A sadistic teenage couple tied up a 16-year-old boy and sliced through his Achilles tendons in a torture session involving "extraordinary" violence.
Daniel Grace, 19, and Shauna Smith, 17, also stabbed their victim in the leg, hit him with a hammer and punched him in the drug-fuelled attack.
The pair were yesterday jailed indefinitely by a judge who said he was worried about the future danger they posed to the public.
They attacked the youngster when he went to their home on School Crescent, Dewsbury Moor, in June last year. Peter Moulson, presecuting, said that after smoking cannabis and taking the drug mkat Grace and Smith suddenly turned on the boy.
They wrongly accused him stealing from them and told him he need to "learn some respect"
Over 30 minutes he was repeatedly punched in the face and his hands and feet were tied with belts.
He was then struck over the head with a hacksaw and stabbed in the thigh with a kitchen knife and had his head stamped on.
The victim lapsed in and out on consciousness during the attack but recalled being dragged from the living room to the bedroom.
Mr Moulson said: "He saw and felt Smith hold his feet up. Grace began to cut his Achilles tendons on both ankles. He was also hit in the ribs with a crowbar, hit to the head with a screwdriver and had hot wax poured upon him."
He was gagged with a sock and Grace and Smith threatened to pour acid on him before putting him in a sleeping bag and securing it with wire.
The victim was freed when he woke to find other people in the flat untying him.
After he escaped, emergency services found one of his tendons was completely severed. He had both legs put in plaster and was in a wheelchair for three weeks.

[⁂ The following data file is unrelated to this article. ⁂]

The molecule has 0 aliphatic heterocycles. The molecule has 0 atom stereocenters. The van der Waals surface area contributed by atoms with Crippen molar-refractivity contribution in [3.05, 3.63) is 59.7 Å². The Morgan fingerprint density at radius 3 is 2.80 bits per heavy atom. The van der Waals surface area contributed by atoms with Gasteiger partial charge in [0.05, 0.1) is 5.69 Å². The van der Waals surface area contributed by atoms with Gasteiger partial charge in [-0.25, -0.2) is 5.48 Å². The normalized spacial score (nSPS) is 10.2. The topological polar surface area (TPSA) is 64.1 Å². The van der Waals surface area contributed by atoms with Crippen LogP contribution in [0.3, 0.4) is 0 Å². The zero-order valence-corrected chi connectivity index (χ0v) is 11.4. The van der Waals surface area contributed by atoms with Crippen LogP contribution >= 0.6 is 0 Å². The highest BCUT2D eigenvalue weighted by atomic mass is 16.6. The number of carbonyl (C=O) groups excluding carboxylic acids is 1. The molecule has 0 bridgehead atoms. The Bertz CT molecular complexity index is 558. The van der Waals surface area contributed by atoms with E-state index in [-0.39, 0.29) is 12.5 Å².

He was also left with scarring from the stab wounds and has had nightmares since the attack.
Grace and Smith both pleaded guilty to false imprisonment and wounding with intent.
Leeds Crown Court heard they had criminal records for violence, including assault and robbery.
Robin Freize, for Grace, described the attack as "wicked" with a worry element of sadism.
He said: "The pernicious influence of the drug mkat played a large part in this."
Andrew Dallas, for Smith, said she pleaded guilty to the offence at the earliest opportunity. He said this offence was "in a league of its own". He said she suffered from a disorder in which people commit offences in groups and it was uncertain whether she would grow out of it.
Mr Dallas said Smith was attending courses in New Hall prison to address her behaviour.
Judge James Goss lifted reporting restrictions to allowing Smith to be identified. He said: "This is an extraordinary case of extreme seriousness. The public has a right to know about this case and about the consequences."
He told Grace and Smith they must serve a minimum of three years in prison before being considered for release, but it could be much longer.
He said: "It is not only alarming for what happened, it is alarming for the future.
"If you are capable of that level of vioelnce of one occasion, there is the significant risk that you will do it again."